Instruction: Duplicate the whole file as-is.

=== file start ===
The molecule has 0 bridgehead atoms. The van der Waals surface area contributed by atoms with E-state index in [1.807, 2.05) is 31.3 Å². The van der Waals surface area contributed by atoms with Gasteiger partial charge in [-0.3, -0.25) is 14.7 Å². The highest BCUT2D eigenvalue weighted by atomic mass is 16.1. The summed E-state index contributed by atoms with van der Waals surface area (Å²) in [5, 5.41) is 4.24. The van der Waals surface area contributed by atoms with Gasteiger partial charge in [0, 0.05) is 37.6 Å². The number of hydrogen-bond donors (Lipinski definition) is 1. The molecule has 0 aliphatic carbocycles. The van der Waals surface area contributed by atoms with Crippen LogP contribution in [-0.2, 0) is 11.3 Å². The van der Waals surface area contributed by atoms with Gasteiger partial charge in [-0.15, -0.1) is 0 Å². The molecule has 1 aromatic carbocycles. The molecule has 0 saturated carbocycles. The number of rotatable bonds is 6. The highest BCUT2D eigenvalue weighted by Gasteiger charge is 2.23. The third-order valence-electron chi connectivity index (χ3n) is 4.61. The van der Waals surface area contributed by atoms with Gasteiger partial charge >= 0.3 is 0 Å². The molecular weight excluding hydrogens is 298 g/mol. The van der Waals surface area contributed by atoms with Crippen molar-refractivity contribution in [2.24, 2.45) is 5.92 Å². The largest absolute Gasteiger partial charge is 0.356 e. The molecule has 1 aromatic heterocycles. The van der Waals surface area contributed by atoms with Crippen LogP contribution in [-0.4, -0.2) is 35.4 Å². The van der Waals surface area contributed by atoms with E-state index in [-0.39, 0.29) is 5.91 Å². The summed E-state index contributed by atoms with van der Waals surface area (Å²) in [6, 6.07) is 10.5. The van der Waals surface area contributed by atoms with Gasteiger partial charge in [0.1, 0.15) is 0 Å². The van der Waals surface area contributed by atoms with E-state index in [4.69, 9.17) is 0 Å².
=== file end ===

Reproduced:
The molecule has 0 bridgehead atoms. The van der Waals surface area contributed by atoms with E-state index in [1.807, 2.05) is 31.3 Å². The van der Waals surface area contributed by atoms with Gasteiger partial charge in [-0.3, -0.25) is 14.7 Å². The highest BCUT2D eigenvalue weighted by atomic mass is 16.1. The summed E-state index contributed by atoms with van der Waals surface area (Å²) in [5, 5.41) is 4.24. The van der Waals surface area contributed by atoms with Gasteiger partial charge in [0, 0.05) is 37.6 Å². The number of hydrogen-bond donors (Lipinski definition) is 1. The molecule has 0 aliphatic carbocycles. The van der Waals surface area contributed by atoms with Crippen LogP contribution in [-0.2, 0) is 11.3 Å². The van der Waals surface area contributed by atoms with Gasteiger partial charge in [-0.15, -0.1) is 0 Å². The molecule has 1 aromatic carbocycles. The molecule has 0 saturated carbocycles. The number of rotatable bonds is 6. The highest BCUT2D eigenvalue weighted by Gasteiger charge is 2.23. The third-order valence-electron chi connectivity index (χ3n) is 4.61. The van der Waals surface area contributed by atoms with Gasteiger partial charge >= 0.3 is 0 Å². The molecular weight excluding hydrogens is 298 g/mol. The van der Waals surface area contributed by atoms with Crippen molar-refractivity contribution in [2.24, 2.45) is 5.92 Å². The largest absolute Gasteiger partial charge is 0.356 e. The molecule has 1 aromatic heterocycles. The van der Waals surface area contributed by atoms with Crippen LogP contribution in [-0.4, -0.2) is 35.4 Å². The van der Waals surface area contributed by atoms with E-state index in [-0.39, 0.29) is 5.91 Å². The summed E-state index contributed by atoms with van der Waals surface area (Å²) in [6, 6.07) is 10.5. The van der Waals surface area contributed by atoms with Gasteiger partial charge in [0.1, 0.15) is 0 Å². The van der Waals surface area contributed by atoms with E-state index in [4.69, 9.17) is 0 Å².